PART II: If you want the ultimate pleasure step on a landmine

I also discovered the power of music in my first year of high school. All of a sudden, a wave of smuggled cassettes made its way into the country. There was both Iranian pop—banned since the early days of the Revolution—and Western pop and rock.

Most of Iran’s pop musicians had fled to the US immediately after the Revolution; there they had reconvened and continued to produce their music. Los Angeles formed the heart of this activity and cassettes smuggled out of there began to warm up the secret parties of Iran. I, however, was more interested in Western music. It was in 1983 that I first heard Pink Floyd’s ‘The Wall’, a song that changed many lives. I thought Roger Waters should have written the song for us Iranians, since I couldn’t understand why someone educated in a liberal system in the UK should complain about not wanting ‘thought control’. Nevertheless, being one of the few boys at school who knew English well enough to make sense of the words, I was forced by my friends to transcribe the lyrics from the low-quality recordings to which we had access. There was no way for us to locate the original lyrics and, given the poor quality of the recordings, I’m not sure I did a very good job. Michael Jackson had just become the biggest hit on the pop scene, Madonna was on her way to becoming the queen of pop and breakdancing had overtaken Iranian schoolboys and girls, as it had everywhere else in the world. Anyone who didn’t know how to breakdance was immediately an outcast. At home, I must have watched Breakin’, the cult classic, at least a hundred times as well as spent endless hours in front of the mirror, practising Michael Jackson’s moonwalk. I never became a particularly good dancer but I learnt enough to be eligible for an initiation into my classmates’ secret society. We’d close the doors and curtain off the classroom in- between classes and challenge one another to dance. This was our main diversion at school until our secret society was discovered. The leader was expelled and the rest of us received serious warnings: if we were seen dancing again, we would be expelled too.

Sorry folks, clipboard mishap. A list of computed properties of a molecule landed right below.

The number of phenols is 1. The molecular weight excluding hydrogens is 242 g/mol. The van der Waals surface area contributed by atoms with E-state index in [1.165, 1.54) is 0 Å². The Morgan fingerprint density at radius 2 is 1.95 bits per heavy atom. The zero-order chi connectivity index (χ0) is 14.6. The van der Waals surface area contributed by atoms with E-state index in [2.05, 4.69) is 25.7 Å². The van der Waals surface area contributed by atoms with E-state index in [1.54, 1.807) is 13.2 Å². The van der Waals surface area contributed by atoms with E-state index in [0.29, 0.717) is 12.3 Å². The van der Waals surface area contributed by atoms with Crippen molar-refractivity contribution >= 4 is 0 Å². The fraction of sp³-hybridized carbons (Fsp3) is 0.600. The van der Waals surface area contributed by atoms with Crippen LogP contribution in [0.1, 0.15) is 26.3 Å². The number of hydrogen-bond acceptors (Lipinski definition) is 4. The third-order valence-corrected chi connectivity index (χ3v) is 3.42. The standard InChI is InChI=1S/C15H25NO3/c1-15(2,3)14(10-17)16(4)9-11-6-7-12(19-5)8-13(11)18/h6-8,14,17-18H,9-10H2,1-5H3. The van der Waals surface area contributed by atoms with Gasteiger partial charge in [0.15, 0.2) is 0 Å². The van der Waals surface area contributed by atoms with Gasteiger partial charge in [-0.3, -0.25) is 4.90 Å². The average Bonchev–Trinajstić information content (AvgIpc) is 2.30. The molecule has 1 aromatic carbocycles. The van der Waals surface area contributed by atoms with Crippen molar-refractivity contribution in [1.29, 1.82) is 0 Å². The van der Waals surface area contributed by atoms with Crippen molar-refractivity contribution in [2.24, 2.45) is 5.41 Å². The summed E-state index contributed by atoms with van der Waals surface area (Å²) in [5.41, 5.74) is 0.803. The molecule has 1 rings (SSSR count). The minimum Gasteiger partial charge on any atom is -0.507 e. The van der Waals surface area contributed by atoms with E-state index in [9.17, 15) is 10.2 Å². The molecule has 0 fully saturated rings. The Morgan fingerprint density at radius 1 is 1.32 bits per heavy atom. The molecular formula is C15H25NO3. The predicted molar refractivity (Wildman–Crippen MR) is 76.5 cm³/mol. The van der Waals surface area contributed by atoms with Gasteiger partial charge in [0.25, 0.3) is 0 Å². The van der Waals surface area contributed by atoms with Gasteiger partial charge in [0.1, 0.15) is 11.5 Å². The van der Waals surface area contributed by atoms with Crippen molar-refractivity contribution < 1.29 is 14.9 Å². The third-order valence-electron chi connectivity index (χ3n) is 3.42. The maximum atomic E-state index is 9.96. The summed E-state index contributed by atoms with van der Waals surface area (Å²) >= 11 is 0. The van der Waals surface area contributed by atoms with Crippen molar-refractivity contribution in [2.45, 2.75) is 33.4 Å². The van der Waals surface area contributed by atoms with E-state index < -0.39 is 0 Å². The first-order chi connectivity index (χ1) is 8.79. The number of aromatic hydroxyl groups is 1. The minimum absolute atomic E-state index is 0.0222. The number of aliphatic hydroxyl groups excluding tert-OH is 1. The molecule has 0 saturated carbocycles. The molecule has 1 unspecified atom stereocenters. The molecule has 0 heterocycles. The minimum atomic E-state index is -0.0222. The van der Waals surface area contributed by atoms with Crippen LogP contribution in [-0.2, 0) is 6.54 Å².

But we really didn’t care anymore. All of us felt that our days were already numbered. The war had reached its peak and we were convinced that we’d soon be sent to the front and die there. There was nothing we could do to delay this death other than study and get into university. We had unconsciously written off ‘the future’: it didn’t exist. And when the future doesn’t exist and you are too young to have a past to cling to, you are left with only the present. And one of the most important aspects of living in the present and not looking towards the future is that the word ‘consequences’ ceases to exist. That’s why we had turned into daredevils who would do anything for a moment of excitement; anything for the thrill of knowing that we were challenging a tyrannical system.

And while we, the little blind mice, tried to challenge the mad elephant of a regime at the same time as we groped our way amid the mountain of books on Chemistry, Physics, Literature, Algebra, Geometry, Islamic ‘Insights’, Arabic, English and Biology, time flew by and the new year drew closer. New Year’s Eve 1985 marked the date when I would no longer be allowed to hold a passport to leave the country. As soon as I turned 15, I would be ‘on call’ in case the army needed me, even though 15 was still three years short of the legal age for military service.